"After that, the level of the group's collaboration declined and our creative process was severely disrupted. There was confusion. It's important to recognize Robertson's role as a catalyst and writer. But I blame Albert Grossman for letting him or giving him or making him take too much credit for the band's work ... I even confronted Robbie over this issue during this era ... I told Robbie that The Band was supposed to be partners ... Well, it never quite worked out that way."

Helm attacked Robertson as vainglorious, mocking him for showing up at their final concert in heavy makeup. He accused Robertson and Scorsese of editing the concert film to make it look like Robertson was the undisputed leader of the group. He even wrote that Robertson couldn't sing, that his microphone was routinely turned down during concerts, including the final one. ("The muscles on his neck stood out like cords when he sang so powerfully into his switched-off microphone," Helm wrote.)

Basically Helm blamed Robertson for breaking up a glorious collaboration.

Most Arkansans who were aware of the feud took Levon's side -- in part because he was one of us, and in part because he was a charismatic, soulful creature. Helm was a remarkable singer and multi-instrumentalist -- the "only drummer who can make you cry," critic Jon Carroll wrote -- who had an interesting second career as a character actor and whose last couple of decades of life were blighted by financial and health issues that might have been mitigated by a share of the royalty checks Robertson continued to receive for canonical Band songs like "The Weight," "Up On Cripple Creek" and "The Night They Drove Old Dixie Down."

When Helm was dying of cancer in 2012, Robertson says he went to the hospital to see him. He wrote on Facebook that he "sat with Levon for a good while and thought of the incredible and beautiful times we had together."

Others have disputed this story. They say that by the time Robertson arrived at the hospital, Helm had already slipped into a coma, that no final peace was made. People close to Helm have told me he didn't want Robertson there, that Helm would never have absolved Robertson.


That final scene doesn't appear in Testimony, although Robertson says he intends to continue the story in another volume that will cover his life after The Band, his collaboration with filmmakers like Scorsese and Jay Russell (another Arkansan, one who also worked with Helm on a number of projects) and his solo work. Instead, the book, which Robertson insists he wrote himself in longhand -- a departure from the typewriter-based lyric-writing method he picked up from Bob Dylan -- largely corroborates the story Helm told in This Wheel's On Fire, with a few key points of departure.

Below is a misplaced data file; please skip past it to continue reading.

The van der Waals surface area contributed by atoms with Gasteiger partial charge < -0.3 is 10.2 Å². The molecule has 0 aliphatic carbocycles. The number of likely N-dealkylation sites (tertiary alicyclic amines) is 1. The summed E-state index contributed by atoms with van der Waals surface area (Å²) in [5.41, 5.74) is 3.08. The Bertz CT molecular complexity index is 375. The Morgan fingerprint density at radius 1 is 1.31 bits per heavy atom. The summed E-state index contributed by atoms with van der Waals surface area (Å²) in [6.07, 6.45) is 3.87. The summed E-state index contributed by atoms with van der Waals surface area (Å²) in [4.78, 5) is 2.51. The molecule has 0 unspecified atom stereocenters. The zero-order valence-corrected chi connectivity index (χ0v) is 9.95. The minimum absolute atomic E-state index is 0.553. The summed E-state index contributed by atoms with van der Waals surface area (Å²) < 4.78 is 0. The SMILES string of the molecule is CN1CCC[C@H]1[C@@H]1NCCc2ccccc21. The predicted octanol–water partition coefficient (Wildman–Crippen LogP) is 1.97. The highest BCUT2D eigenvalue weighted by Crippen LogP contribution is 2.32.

For instance, in Robertson's version he is the one who tells Dylan that he'd have to hire all the Hawks to get him and Helm in his backing group. ("'It's a kind of all-or-nothing situation,' I told Bob," Robertson writes.) But Helm insisted it was he who confronted Dylan's manager, Grossman, and told him, "Take us all, or don't take anybody."

It's not inconceivable that both were telling the truth, or at least that both believed they were telling the truth.

Aside from a few allusions to Helm's drugging and hot-headedness, there's little in Robertson's book that could be read as ungenerous. (There's a strange account of an aborted poker party robbery, and some have objected to an early scene in which he recounts Helm's father using racial epithets, but that feels more like honest reportage than a dig at his late partner. Helm's father seems more interested in shocking the callow Canadian kid than anything else.)

By 1976 Helm, Manuel and Danko all had fairly serious drug problems. Robertson writes that he felt their contributions to the group had suffered. He was fed up with life on the road.

And it seems likely that, at least in the technical sense, he did write the songs he's credited with writing. The way things work is that whoever writes the melody and the lyrics of a song is credited as the writer -- the rest (and often the greater part) of making a record is considered arranging. So while John Entwistle's dive-bombing bass run may be the most distinctive and salient characteristic of The Who's "My Generation," Pete Townshend is still considered the songwriter.

While "The Weight" might have been informed by Helm's stories and characters familiar to all The Bands' members, if it was Robertson who codified it into verses and choruses, if he wrote the lines and gave them to their voices to animate, then he wrote it. Legally.

But something else must be acknowledged. The Band wasn't really in the business of producing songs. They were in the business of making records, of producing four or five minutes of sonic art that, as it turned out, have endured for more than 50 years. As Helm pointed out, no one remembers the words of "Chest Fever" (not even Robertson, who has said he doesn't even "know if there are words to 'Chest Fever'"); what they know is Hudson's magnificent work on the Lowery organ.

It's interesting to note Robertson didn't write a memorable song before The Band began collaborating with Dylan, and that his subsequent solo career has not yielded many memorable songs. He has had some success -- "Broken Arrow" from his 1987 album Robbie Robertson might be his most noted tune -- but it's mainly as a soundscape artist, not as a singer-songwriter.

If the companion compilation CD released in conjunction with the book (also called Testimony) is supposed to make the case that Robertson's time in The Band was bookended by equally substantial work, it fails. It's heavy on Band and Dylan material, and only the inclusion of the tender Robertson-sung "Twilight (Song Sketch)" -- previously available only on the five-CD Band retrospective A Musical History -- raises it above the level of a profit-taking "Best Of" disc.

Considering that most of the great songs with which he's credited seem to draw from Helm's Southern experience, maybe it's reasonable to wonder how Robertson could have written them. But then Helm wasn't a prolific songwriter before or after The Band. While his late-career solo albums Dirt Farmer (2007) and Electric Dirt (2009) approached the best work of The Band, the first album consisted entirely of covers and Helm only co-wrote one track (the excellent "Growin' Trade") on the second.

In any case, Robertson grew rich off The Band's publishing royalties. He was free to pursue a career writing movie music or whatever he wanted. The rest of The Band had to work for a living. They had to tour, they had to record.

But the truth is, though they had some moments, The Band really wasn't The Band without Robertson either.


Style on 01/15/2017